Recently, I was invited to speak at a conference celebrating “Earth Day.” My presentation consisted of “Everyone Considered,” a talk concerning our design process, which considers everyone that comes into contact with a product throughout its life: from the assembly worker to the individual recycling the product. Many consider this design process to be environmentally friendly.
At the event, the host introduced me as a “Sustainable Industrial Designer.” For a moment, I thought this could be perceived as an oxymoron. After all—by definition—Industrial Designers design products for mass production, which is one of the negative factors in the current environmental crisis.
However, after reflecting on this contradiction, I understand that the role of the industrial designer is a privileged one in this new “green economy.” Designers are in a very important position to make a difference and create positive change in the way products are designed, manufactured, distributed, and disposed of.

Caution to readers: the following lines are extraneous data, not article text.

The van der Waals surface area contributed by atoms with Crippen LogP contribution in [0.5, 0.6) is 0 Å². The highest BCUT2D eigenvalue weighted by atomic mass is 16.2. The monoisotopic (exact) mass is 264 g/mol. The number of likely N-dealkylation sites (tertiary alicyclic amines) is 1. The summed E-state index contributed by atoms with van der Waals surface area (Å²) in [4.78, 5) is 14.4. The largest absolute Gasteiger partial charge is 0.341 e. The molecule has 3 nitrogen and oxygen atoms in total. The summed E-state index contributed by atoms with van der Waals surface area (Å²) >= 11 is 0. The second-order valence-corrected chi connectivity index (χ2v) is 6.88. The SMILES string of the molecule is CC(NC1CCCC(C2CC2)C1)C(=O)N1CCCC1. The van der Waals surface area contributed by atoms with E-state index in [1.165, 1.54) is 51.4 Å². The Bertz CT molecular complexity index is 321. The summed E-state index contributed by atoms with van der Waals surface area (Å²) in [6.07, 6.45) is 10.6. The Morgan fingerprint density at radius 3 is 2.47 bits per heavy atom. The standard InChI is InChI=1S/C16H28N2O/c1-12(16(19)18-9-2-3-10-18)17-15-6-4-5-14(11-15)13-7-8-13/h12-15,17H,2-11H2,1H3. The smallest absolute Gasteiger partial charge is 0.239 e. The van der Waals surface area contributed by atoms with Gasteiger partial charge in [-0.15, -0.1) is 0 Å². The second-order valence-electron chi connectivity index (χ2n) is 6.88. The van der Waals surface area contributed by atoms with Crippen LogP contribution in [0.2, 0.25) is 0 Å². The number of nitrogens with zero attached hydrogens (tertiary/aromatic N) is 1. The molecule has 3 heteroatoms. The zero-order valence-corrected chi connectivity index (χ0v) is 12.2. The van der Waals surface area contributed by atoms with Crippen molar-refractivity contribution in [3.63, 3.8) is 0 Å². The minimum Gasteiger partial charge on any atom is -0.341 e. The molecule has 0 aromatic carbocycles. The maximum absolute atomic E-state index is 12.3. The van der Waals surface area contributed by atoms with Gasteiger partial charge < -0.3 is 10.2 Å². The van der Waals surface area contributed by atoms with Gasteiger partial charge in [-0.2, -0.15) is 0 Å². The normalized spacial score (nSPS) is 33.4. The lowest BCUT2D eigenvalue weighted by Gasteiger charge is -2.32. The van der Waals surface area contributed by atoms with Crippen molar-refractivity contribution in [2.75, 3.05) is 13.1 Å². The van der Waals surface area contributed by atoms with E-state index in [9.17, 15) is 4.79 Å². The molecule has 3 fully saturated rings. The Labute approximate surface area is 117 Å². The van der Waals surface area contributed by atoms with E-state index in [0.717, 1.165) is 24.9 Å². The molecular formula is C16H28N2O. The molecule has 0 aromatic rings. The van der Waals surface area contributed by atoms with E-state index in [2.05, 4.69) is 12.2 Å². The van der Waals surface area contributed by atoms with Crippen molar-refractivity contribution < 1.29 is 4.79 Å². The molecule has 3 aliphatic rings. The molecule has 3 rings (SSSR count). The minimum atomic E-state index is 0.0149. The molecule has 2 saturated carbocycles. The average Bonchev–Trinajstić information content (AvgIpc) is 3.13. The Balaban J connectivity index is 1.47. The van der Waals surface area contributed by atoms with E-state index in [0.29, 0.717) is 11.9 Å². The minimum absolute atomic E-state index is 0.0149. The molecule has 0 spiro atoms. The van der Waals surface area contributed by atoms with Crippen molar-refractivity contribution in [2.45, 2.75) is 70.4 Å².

The power of design can be used to create value in many forgotten areas. Normally, the design process focuses most of its energy in providing solutions for the end user/consumer (the people that actually use the products). However, there is a great opportunity to create value elsewhere, designing products that not only address the consumers needs, but also are easy to assemble/produce/service/maintain. In addition, these products have a minimal number of components, can be shipped in efficient ways, designed for ease of disassembly, for re-use, or proper disposal.
Value is the key to the new green economy—and design is a powerful tool to create it. Extended value can offset the cost of environmentally friendly materials, processes, and systems used in new mass-produced products creating sustainable products with an honest (“honest” being the keyword) story very relevant to today’s marketing strategies.
From this point of view, “Sustainable Industrial Designer” is not an oxymoron.